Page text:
‘SA needs to cash in on its gardens’
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Cape Town – Kirstenbosch National Botanical Garden was the venue for a meeting between international tourism diplomats and Tourism Minister Derek Hanekom yesterday.
To celebrate the fact the garden had had one million visitors, Hanekom invited Taleb Rifai, secretary-general of the World Tourism Organisation and David Scowsill, chief executive of the World Travel and Tourism Council, to enjoy the delights of the garden and take a walk along the Tree Canopy Way, better known as the Boomslang because of how the walkway winds through the treetops like a snake.
The delegates stopped to take photos of the mountain and the canopy below them.
The group ended the tour at the Moyo restaurant where they were welcomed by traditional singing and dance.
And then they got down to some serious discussions.
Hanekom said the milestone achieved by Kirstenbosch was a tribute to the hard work and vision of the South African National Biodiversity Institute.
“South Africa’s botanical gardens provided a window on South Africa’s rich natural heritage, exposing visitors to the country’s biodiversity.”
Rifai, who is visiting the country for the first time, said he felt privileged to be here.
“It is not often that we get quality time in a place; we are always being moved from one airport to another.”
Although the country had a lot to offer, it needed some repackaging.
“South Africa can, with out a doubt, celebrate diversity. But you need to engage more with international people. The world needs South Africa and you have a lot to offer.”
Rifai said the local tourism industry was missing out on a “great market” which could help boost the economy.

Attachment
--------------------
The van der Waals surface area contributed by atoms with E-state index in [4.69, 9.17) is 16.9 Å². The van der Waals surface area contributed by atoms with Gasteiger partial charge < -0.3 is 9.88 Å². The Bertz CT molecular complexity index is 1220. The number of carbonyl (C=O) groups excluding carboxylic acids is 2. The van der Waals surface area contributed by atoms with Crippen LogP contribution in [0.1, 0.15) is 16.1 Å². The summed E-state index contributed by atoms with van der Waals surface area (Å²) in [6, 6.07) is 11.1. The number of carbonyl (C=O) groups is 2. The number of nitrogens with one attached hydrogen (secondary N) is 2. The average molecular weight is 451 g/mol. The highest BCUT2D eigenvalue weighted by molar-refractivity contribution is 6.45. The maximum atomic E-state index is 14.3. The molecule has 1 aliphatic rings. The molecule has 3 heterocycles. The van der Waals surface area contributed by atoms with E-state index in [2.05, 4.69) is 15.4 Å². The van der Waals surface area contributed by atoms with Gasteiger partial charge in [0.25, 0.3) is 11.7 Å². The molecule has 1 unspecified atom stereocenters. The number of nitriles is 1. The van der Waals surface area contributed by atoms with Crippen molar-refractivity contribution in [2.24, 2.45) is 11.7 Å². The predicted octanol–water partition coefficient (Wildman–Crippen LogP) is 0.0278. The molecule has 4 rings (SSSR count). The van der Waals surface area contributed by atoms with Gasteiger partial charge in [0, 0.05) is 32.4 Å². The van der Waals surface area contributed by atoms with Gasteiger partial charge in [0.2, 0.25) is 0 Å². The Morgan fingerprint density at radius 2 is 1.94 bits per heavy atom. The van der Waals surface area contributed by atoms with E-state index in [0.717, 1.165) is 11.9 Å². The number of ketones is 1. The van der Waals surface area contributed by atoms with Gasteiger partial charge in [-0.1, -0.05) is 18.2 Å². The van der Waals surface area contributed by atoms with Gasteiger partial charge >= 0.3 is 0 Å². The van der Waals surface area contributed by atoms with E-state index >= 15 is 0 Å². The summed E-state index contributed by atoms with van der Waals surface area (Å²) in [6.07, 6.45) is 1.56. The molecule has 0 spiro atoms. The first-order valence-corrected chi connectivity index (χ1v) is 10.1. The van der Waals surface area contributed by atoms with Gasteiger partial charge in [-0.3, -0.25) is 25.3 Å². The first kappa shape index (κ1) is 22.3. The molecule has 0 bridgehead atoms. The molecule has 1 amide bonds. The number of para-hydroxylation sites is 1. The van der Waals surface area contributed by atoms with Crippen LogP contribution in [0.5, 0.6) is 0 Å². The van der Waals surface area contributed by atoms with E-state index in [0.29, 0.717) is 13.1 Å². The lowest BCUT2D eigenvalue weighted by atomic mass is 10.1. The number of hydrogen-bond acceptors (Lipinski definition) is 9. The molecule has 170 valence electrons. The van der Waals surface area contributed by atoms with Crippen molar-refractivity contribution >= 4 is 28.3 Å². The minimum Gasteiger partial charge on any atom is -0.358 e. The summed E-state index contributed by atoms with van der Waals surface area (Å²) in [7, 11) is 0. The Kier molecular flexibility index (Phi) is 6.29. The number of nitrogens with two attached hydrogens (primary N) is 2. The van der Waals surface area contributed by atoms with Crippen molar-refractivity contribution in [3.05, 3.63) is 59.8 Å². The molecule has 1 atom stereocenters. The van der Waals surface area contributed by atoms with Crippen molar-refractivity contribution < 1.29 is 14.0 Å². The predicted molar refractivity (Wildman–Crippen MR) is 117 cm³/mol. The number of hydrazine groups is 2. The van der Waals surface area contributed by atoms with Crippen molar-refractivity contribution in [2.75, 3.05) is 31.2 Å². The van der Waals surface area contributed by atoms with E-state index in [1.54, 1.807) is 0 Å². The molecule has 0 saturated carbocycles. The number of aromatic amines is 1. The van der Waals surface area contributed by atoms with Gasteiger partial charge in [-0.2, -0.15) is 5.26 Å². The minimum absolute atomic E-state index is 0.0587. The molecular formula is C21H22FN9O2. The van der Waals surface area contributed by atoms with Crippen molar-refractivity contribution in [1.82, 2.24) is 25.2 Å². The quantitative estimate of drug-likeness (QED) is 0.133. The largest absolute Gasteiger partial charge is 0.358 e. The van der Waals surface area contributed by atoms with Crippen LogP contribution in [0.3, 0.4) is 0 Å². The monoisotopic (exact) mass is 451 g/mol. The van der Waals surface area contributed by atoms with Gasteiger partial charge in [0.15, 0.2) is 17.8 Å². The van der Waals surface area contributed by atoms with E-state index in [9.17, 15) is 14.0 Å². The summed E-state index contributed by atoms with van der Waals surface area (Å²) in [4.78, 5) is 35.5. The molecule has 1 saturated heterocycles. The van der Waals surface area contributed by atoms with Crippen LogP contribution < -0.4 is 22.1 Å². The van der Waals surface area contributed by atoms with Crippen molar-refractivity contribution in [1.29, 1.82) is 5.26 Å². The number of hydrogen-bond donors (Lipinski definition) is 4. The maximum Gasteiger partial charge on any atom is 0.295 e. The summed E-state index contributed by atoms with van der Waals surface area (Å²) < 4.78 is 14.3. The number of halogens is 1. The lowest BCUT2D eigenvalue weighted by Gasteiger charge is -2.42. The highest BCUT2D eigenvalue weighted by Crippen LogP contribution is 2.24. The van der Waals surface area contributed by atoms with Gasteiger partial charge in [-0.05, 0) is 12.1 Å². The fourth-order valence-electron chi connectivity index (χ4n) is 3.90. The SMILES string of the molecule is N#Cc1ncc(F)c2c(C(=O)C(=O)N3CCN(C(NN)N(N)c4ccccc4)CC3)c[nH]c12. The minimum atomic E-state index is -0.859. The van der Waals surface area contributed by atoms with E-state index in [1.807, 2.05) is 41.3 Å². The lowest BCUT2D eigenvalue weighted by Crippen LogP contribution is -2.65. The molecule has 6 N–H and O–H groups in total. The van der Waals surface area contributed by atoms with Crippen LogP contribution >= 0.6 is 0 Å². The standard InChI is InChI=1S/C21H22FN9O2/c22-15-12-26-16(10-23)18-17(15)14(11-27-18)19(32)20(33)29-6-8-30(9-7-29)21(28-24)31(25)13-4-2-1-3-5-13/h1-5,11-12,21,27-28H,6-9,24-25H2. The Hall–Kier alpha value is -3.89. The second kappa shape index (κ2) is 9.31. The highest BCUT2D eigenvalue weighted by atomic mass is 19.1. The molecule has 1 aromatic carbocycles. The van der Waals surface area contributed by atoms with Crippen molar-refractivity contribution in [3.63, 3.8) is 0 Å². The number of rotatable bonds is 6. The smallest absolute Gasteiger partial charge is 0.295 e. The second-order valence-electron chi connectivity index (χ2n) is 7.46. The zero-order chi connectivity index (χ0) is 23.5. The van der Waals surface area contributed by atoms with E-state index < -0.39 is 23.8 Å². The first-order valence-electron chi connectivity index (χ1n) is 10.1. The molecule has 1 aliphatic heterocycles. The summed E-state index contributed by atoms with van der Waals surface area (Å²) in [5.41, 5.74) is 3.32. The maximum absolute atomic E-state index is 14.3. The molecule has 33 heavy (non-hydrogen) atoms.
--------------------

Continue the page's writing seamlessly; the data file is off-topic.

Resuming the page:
“The visa system is prohibiting many from coming to South Africa. It takes a lot of time and money to travel from one council office to another. For example, for Chinese people to get a visa to come to South Africa they need to travel to Beijing to get their documents, and often they have to return to the consular offices more than once.”
The secretary-general’s opinion was echoed by Scowsill.
Scowsill compared the country’s visa regulations to those in the US post 9/11.
“After 9/11, America was very strict on whom they allowed into their country, but three years ago they realised that this was impacting negatively on their tourism growth.
“They introduced an electronic and biometric system whereby you can apply online for your visa and all your information will be added on to the biometric machines so that you just used your fingerprints for identification and approval.”
Another issue raised was the need for an easy and affordable transport system for young travellers and backpackers.
Rifai said about 1.1 billion tourists travelled each year and a third of those were under the age of 29. Cape Town and its surrounds attracted many young visitors, but places were not always easy to visit.
“Young people come for week-long visits… if they want to go outside the city to understand the real South Africa they need a transport system that will make it easier. It doesn’t have to be sophisticated.”
Hanekom accepted the suggestions raised by his guest.
“The advice is very useful.”
He said his ministry planned to carefully examine the visa applications, and tourism requirements were being reviewed.